After checking in, we got in to our actual campsite around 3:45. With daylight savings, it was already starting to turn to dusk, so we quickly set up the tent and ran (read: hobbled... picture a dehydrated penguin) back to Havasu Falls (the first and closest of the three falls) to bask in its beauty for the remaining daylight and enjoy a cup of tea. I think we turned in around 6 pm this night, exhausted and absolutely thankful to be horizontal for a few hours.


The next morning, following my immediate collapse to the ground trying to exit the tent, I partook in some rigorous yoga and foam rolling and accepted the fact that my calves would never be the same again (sure, I sound dramatic but wow will walking in sand for 6 hours do some damage to ya). On today's itinerary: Mooney + Beaver. We made some friends who told us they left for their hike around 2 pm the day prior, so we figured we had plenty of time leaving at 11... and thank God we did. The hike to Beaver is much longer than you expect, and with no real trail in place, we experienced a decent amount of trial and error in getting there (expect it to be unmarked much of the way and don't be alarmed if you cross the river and back several times).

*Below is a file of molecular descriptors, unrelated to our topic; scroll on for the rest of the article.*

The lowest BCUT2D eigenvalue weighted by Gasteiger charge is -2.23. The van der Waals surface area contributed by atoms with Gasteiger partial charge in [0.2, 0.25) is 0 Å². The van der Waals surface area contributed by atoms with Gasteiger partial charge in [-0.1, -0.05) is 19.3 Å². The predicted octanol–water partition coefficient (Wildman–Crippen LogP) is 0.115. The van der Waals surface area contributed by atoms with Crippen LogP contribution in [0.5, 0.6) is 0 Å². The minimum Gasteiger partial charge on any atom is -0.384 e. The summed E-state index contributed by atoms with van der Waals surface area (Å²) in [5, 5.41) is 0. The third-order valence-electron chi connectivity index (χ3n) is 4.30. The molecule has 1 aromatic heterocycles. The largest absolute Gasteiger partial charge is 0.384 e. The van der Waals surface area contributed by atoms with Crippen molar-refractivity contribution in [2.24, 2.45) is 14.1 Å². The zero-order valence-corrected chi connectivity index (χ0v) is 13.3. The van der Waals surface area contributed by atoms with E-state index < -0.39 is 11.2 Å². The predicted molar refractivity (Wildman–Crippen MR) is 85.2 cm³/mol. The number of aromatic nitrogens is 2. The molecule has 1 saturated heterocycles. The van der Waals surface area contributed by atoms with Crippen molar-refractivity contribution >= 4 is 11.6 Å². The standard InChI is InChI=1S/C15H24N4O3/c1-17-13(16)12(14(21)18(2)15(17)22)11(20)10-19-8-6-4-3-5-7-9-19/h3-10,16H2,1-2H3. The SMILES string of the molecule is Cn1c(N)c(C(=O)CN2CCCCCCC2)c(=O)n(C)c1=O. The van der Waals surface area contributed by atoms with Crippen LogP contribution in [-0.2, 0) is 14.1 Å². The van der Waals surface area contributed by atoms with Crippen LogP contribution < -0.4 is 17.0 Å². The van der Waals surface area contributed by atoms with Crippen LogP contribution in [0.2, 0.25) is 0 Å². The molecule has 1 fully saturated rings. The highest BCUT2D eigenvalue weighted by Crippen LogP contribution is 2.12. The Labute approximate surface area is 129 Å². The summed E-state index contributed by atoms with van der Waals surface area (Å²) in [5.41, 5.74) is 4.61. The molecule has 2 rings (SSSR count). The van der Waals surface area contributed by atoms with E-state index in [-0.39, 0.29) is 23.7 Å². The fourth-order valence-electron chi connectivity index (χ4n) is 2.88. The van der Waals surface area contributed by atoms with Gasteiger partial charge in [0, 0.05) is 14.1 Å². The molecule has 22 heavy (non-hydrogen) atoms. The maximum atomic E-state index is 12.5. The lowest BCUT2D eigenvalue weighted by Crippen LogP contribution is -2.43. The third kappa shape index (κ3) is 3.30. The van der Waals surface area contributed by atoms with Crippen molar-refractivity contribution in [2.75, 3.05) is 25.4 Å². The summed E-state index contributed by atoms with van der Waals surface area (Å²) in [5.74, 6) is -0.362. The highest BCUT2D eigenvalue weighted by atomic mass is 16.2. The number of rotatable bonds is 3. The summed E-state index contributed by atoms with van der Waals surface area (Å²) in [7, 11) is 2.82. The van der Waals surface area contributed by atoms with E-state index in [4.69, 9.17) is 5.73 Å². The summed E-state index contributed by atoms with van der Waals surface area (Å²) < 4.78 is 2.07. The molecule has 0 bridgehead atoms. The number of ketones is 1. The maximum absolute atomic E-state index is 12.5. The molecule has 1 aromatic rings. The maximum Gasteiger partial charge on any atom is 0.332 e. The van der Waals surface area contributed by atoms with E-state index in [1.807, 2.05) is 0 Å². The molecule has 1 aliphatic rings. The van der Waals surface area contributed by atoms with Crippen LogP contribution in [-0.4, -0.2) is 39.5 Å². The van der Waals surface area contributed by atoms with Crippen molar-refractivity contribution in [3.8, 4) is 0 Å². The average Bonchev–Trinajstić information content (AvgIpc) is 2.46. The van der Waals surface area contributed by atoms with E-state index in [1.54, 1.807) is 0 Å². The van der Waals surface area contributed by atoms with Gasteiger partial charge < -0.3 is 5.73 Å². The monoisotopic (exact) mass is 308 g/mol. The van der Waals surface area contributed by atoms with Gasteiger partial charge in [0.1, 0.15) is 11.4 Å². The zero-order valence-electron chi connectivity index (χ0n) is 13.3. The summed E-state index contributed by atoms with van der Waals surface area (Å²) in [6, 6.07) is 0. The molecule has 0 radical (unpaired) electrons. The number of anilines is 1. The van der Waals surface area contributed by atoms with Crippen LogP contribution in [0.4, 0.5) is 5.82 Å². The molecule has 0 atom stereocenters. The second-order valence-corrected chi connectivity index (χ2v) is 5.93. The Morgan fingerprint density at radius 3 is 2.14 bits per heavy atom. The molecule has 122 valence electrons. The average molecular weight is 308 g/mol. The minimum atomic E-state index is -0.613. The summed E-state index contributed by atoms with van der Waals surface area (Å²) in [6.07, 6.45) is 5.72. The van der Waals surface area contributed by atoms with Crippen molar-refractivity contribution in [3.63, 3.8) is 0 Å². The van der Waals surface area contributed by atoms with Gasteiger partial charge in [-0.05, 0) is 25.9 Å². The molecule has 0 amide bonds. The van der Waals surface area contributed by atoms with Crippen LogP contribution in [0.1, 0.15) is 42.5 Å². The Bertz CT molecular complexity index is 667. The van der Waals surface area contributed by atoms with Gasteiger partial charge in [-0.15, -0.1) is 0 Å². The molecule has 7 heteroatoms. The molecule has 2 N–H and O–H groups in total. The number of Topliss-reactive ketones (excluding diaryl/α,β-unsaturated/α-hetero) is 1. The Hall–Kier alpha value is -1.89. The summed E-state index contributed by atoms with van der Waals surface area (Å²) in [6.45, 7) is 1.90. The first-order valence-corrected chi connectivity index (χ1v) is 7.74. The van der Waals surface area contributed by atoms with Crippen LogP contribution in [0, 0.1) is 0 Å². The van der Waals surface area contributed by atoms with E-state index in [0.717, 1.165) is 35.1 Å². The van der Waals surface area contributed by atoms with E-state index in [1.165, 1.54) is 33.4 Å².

Before we could get to Beaver, though, we had to scale the treacherous Mooney Falls. Of all the research I did on the hike, this seemed to be where people were the most opinionated. I will say, after hiking Angels Landing this summer (my hands still sweat at the mere mention of it), Mooney was not nearly at bad. But it's definitely not for the faint of heart.


Tip 1: bring rubber gloves for grip! Tip 2: take your time and don't look down. Lol.